America

One White Buffalo To Get Sacred Name; Death Of Another Still Stirs Anger

The little guy in Connecticut. Saturday, he gets his sacred naming ceremony. i i

hide captionThe little guy in Connecticut. Saturday, he gets his sacred naming ceremony.

Courtesy of Peter Fay
The little guy in Connecticut. Saturday, he gets his sacred naming ceremony.

The little guy in Connecticut. Saturday, he gets his sacred naming ceremony.

Courtesy of Peter Fay

Hundreds of Native Americans are expected to gather Saturday at a former dairy farm in Goshen, Conn., to hold a sacred naming ceremony for what they hope is a rare white buffalo.

Mark Herz from NPR member station WSHU catches up with the story for All Things Considered in a report due to air later today. As he says, the calf's DNA still needs to be tested to confirm that he truly is a white buffalo — "or bison, as they are more properly known." But, "test results or no," many Native Americans are planning to be there tomorrow.

To be part of such an event "brings so much happiness to us because of the stories of the white buffalo calf that [were] passed down to us for generations," Marian White Mouse, of South Dakota's Pine Ridge Indian Reservation, tells Mark.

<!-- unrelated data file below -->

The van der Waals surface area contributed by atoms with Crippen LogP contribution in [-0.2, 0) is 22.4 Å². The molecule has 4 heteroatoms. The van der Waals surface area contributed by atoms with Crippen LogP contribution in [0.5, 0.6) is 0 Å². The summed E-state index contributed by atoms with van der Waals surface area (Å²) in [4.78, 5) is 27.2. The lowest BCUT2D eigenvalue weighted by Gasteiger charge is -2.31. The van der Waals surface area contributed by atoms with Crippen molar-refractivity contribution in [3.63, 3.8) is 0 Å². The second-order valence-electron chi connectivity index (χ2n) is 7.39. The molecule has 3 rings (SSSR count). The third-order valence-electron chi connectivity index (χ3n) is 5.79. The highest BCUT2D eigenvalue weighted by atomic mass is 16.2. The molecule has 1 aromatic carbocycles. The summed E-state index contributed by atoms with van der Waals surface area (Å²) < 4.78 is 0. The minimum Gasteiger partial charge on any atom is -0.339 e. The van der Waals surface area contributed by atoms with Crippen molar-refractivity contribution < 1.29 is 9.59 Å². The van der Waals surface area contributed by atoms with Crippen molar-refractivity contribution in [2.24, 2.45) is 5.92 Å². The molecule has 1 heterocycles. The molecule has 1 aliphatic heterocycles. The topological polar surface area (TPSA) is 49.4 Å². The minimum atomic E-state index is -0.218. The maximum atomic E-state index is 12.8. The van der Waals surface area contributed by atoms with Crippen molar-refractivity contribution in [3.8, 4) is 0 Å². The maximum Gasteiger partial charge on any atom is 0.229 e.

A white buffalo calf, says Jace DeCory, a Lakota who's also from South Dakota, "is a sign of rebirth. It's a good omen. We feel good when white bison are born, because it reaffirms our belief that things will be better for our nation and for our people."

AP/YouTube

A July 19 Associated Press video report on the Connecticut calf.

As The New York Times reported earlier this month, farmer Peter Fay — who "began raising bison [in Goshen] as a hobby four years ago" — says "he carefully researched the bloodlines of the calf's mother and father, and he is confident the animal is all bison without any intermingling with cattle."

We wish we had better news to report concerning the white buffalo calf we posted about in May and the search for his killer. Lightning Medicine Cloud, which was living on a ranch near Greenville, Texas, was killed just shy of his first birthday.

KETR at Texas A&M University-Commerce reports that leaders of the Lakota Nation believe the crime "was committed by at least seven people of Native American tribes other than Lakota." And they're warning that if authorities don't arrest someone soon they may, in the words of ranch owner Little Soldier, "bring those people [suspects] and give them to them right there on the courthouse steps if we have to."

There's also sad news this week from Minnesota of the death of a calf born on July 4 who also was thought to have been a white buffalo.

Comments

 

Please keep your community civil. All comments must follow the NPR.org Community rules and terms of use, and will be moderated prior to posting. NPR reserves the right to use the comments we receive, in whole or in part, and to use the commenter's name and location, in any medium. See also the Terms of Use, Privacy Policy and Community FAQ.

Support comes from: